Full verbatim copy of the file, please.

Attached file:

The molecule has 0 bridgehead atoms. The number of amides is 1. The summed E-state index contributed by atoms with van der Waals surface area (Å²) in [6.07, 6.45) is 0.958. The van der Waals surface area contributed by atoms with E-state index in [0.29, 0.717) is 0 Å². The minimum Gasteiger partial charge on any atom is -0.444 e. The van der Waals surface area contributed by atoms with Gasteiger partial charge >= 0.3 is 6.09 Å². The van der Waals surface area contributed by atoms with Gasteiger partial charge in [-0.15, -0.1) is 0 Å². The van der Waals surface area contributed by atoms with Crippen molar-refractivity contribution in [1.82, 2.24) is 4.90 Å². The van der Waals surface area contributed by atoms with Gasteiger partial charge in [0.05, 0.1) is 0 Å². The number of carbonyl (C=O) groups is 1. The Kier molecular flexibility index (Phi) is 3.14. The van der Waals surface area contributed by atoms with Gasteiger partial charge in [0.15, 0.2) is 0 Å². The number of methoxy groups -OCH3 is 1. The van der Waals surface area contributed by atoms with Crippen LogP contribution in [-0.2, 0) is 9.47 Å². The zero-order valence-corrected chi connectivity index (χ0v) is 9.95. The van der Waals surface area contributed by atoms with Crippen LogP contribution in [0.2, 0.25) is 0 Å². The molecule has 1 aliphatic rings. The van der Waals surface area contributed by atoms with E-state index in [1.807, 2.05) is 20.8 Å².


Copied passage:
The molecule has 0 bridgehead atoms. The number of amides is 1. The summed E-state index contributed by atoms with van der Waals surface area (Å²) in [6.07, 6.45) is 0.958. The van der Waals surface area contributed by atoms with E-state index in [0.29, 0.717) is 0 Å². The minimum Gasteiger partial charge on any atom is -0.444 e. The van der Waals surface area contributed by atoms with Gasteiger partial charge >= 0.3 is 6.09 Å². The van der Waals surface area contributed by atoms with Gasteiger partial charge in [-0.15, -0.1) is 0 Å². The van der Waals surface area contributed by atoms with Crippen molar-refractivity contribution in [1.82, 2.24) is 4.90 Å². The van der Waals surface area contributed by atoms with Gasteiger partial charge in [0.05, 0.1) is 0 Å². The number of carbonyl (C=O) groups is 1. The Kier molecular flexibility index (Phi) is 3.14. The van der Waals surface area contributed by atoms with Gasteiger partial charge in [0.15, 0.2) is 0 Å². The number of methoxy groups -OCH3 is 1. The van der Waals surface area contributed by atoms with Crippen LogP contribution in [-0.2, 0) is 9.47 Å². The zero-order valence-corrected chi connectivity index (χ0v) is 9.95. The van der Waals surface area contributed by atoms with Crippen LogP contribution in [0.2, 0.25) is 0 Å². The molecule has 1 aliphatic rings. The van der Waals surface area contributed by atoms with E-state index in [1.807, 2.05) is 20.8 Å².